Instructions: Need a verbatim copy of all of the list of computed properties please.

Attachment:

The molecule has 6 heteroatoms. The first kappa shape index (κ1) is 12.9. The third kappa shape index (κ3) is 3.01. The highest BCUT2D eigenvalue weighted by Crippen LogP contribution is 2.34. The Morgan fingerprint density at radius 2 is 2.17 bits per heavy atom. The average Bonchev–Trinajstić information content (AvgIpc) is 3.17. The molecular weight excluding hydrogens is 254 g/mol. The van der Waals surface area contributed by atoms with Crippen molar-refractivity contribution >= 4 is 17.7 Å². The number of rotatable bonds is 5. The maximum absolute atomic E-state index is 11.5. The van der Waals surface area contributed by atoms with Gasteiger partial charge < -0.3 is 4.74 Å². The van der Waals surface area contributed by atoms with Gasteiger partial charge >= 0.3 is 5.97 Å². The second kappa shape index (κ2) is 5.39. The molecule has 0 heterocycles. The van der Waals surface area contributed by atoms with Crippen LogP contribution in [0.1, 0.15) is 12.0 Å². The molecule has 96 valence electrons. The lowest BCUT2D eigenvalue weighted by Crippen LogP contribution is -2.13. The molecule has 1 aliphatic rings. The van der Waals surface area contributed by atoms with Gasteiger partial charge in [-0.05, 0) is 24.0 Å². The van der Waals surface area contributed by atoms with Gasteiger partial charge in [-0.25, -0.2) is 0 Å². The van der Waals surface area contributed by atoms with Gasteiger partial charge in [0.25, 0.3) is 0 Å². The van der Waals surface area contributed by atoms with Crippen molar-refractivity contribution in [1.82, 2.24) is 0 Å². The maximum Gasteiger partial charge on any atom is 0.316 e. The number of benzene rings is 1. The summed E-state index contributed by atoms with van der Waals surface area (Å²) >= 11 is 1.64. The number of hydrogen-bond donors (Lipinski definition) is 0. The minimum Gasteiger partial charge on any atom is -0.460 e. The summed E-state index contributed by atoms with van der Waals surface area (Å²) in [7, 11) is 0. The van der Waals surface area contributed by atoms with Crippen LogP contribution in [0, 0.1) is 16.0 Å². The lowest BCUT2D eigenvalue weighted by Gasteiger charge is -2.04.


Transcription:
The molecule has 6 heteroatoms. The first kappa shape index (κ1) is 12.9. The third kappa shape index (κ3) is 3.01. The highest BCUT2D eigenvalue weighted by Crippen LogP contribution is 2.34. The Morgan fingerprint density at radius 2 is 2.17 bits per heavy atom. The average Bonchev–Trinajstić information content (AvgIpc) is 3.17. The molecular weight excluding hydrogens is 254 g/mol. The van der Waals surface area contributed by atoms with Crippen molar-refractivity contribution >= 4 is 17.7 Å². The number of rotatable bonds is 5. The maximum absolute atomic E-state index is 11.5. The van der Waals surface area contributed by atoms with Gasteiger partial charge < -0.3 is 4.74 Å². The van der Waals surface area contributed by atoms with Gasteiger partial charge >= 0.3 is 5.97 Å². The second kappa shape index (κ2) is 5.39. The molecule has 0 heterocycles. The van der Waals surface area contributed by atoms with Crippen LogP contribution in [0.1, 0.15) is 12.0 Å². The molecule has 96 valence electrons. The lowest BCUT2D eigenvalue weighted by Crippen LogP contribution is -2.13. The molecule has 1 aliphatic rings. The van der Waals surface area contributed by atoms with Gasteiger partial charge in [-0.05, 0) is 24.0 Å². The van der Waals surface area contributed by atoms with Gasteiger partial charge in [-0.25, -0.2) is 0 Å². The van der Waals surface area contributed by atoms with Gasteiger partial charge in [0.25, 0.3) is 0 Å². The van der Waals surface area contributed by atoms with Crippen molar-refractivity contribution in [1.82, 2.24) is 0 Å². The maximum Gasteiger partial charge on any atom is 0.316 e. The number of benzene rings is 1. The summed E-state index contributed by atoms with van der Waals surface area (Å²) >= 11 is 1.64. The number of hydrogen-bond donors (Lipinski definition) is 0. The minimum Gasteiger partial charge on any atom is -0.460 e. The summed E-state index contributed by atoms with van der Waals surface area (Å²) in [7, 11) is 0. The van der Waals surface area contributed by atoms with Crippen LogP contribution in [0, 0.1) is 16.0 Å². The lowest BCUT2D eigenvalue weighted by Gasteiger charge is -2.04.